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Why #AllLivesMatter Minimizes #BlackLivesMatter

Sep. 26, 2016
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The recent tensions and tragedies between the African American community and law enforcement have gotten increased media coverage over the past few months. However, tensions between African American people and police is nothing new, and police brutality in the African American community is nothing new. Social media, being a fairly new invention in the grand scheme of things, is just being used as a new tool to get information out to the masses quickly. We’ve seen live streaming videos showing police brutality, and even murder, as they happen. For the most part, the public has been horrified and outraged by these tragedies. Still, there are some who make excuses for police overreach by trying to justify the actions of these officers. To make matters worse, there are some who imply that it is wrong to say Black Lives Matter, because All Lives Matter. 

Now, please know that I agree and understand that all lives truly do matter. No matter your race, sexual orientation, nationality, religion, or any other identity: your life matters. We all know that all lives matter. There is no need to walk around chanting something that is obvious to all. No one marches down your street chanting “Water is wet!” There is no need to do this, because we all know that water is obviously wet. So why do some people feel the need to march and protest while chanting “Black Lives Matter” you ask? Because it is apparent that not everyone knows this, specifically law enforcement and those who wholeheartedly support them, despite the fact that there are some officers who abuse their power. Don’t get me wrong – I support law enforcement, and I know that there are a lot of good officers out there who just want to get home safely to their families at night. I believe that this is the majority of our country’s police officers. However, let’s not pretend that there are not some police officers who are harming and even killing citizens without justifiable cause. We can support law enforcement while still supporting justice and equality. I believe that there are some people out there who believe you can either support police officers OR you can support Black Lives Matter, but not both – this is simply not the case. Right is right and wrong is wrong, and I support what is right.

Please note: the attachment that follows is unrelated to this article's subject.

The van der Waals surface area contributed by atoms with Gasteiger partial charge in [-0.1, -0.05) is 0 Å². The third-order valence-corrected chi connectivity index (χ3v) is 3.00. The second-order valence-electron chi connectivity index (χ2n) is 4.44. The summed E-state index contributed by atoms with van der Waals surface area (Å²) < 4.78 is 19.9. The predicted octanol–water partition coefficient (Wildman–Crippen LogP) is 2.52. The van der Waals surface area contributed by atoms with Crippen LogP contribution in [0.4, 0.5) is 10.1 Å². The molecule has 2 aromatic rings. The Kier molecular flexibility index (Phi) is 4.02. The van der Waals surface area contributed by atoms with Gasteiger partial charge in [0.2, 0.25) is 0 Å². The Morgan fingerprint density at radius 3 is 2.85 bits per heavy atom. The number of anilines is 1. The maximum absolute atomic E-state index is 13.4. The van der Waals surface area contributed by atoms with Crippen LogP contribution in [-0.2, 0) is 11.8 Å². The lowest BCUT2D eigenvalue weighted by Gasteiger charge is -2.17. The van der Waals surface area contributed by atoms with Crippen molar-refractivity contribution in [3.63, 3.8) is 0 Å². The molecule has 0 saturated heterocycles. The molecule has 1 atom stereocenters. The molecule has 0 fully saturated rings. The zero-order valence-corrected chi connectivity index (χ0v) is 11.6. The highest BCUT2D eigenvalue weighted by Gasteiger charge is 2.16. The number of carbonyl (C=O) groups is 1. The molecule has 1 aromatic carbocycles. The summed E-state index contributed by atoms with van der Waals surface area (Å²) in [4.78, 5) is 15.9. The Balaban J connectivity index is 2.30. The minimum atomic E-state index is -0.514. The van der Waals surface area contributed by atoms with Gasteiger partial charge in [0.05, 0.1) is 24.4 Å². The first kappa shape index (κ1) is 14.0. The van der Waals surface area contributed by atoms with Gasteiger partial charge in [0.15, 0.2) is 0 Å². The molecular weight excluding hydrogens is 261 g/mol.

Saying that #AllLivesMatter is pointless and redundant because we all know and recognize that all human life has meaning. But when you have dozens of African Americans mysteriously dying while in police custody, police body cameras that mysteriously stop working when African Americans die during a police stop, and these police officers being put on administrative leave with pay while they await their not-guilty verdict, it is obvious that black lives do not matter to some. This has nothing to do with respecting authority or respecting the law, because in most of these cases, the citizens who were stopped by police were not breaking the law. That is the reason for all the outrage. I never understood why whenever a police officer is killed, it’s a national tragedy, but when a regular, African American citizen is killed by a police officer, there are some who are quick to come up with excuses to justify it. The loss of a life, no matter whose life it is, should be treated as a tragedy, and not just a consequence. 

I do not want to have to worry about my African American child being killed by a police officer, or anyone else for that matter, simply because of the color of their skin. But this is a fear that I, and many other Black mothers and fathers, live with every single day. It is a sad, sad world that we live in when we have to worry about things like this. I often fear that my son will not make it into adulthood because of a routine stop with a cop – but this is our reality. As children, we used to be taught that police officers are good, are our friends, and are here to help.  I now have to teach my child what to do and what not to do to survive an encounter with the police. 

To minimize the #BlackLivesMatter movement by saying All Lives Matter is offensive, dismissive, and it makes those who support the movement feel like the cause is not being understood or heard. How can we expect change when so many people are unwilling to recognize the need for change? You may think that it goes without saying that black lives matter, but the actions of our legal system show otherwise. And yes, we know and recognize that Black-on-Black violence and murder is also a huge problem in this country. But what does that have to do with police officers murdering African Americans? What does one problem have to do with the other? That’s like saying we cannot fight terrorism because there is too much crime among the locals. Sounds ridiculous, right? 

The Black Lives Matter movement was not created to minimize the importance of the lives of others who are not black - it’s #BlackLivesMatter, not #OnlyBlackLivesMatter. But until African American people are not being gunned down in cold blood in the streets by overzealous police officers, we all need to continue to stress to our government, our judicial system, and most importantly to our law enforcement officials, that Black Lives Matter. 

Cover Image via ShutterStock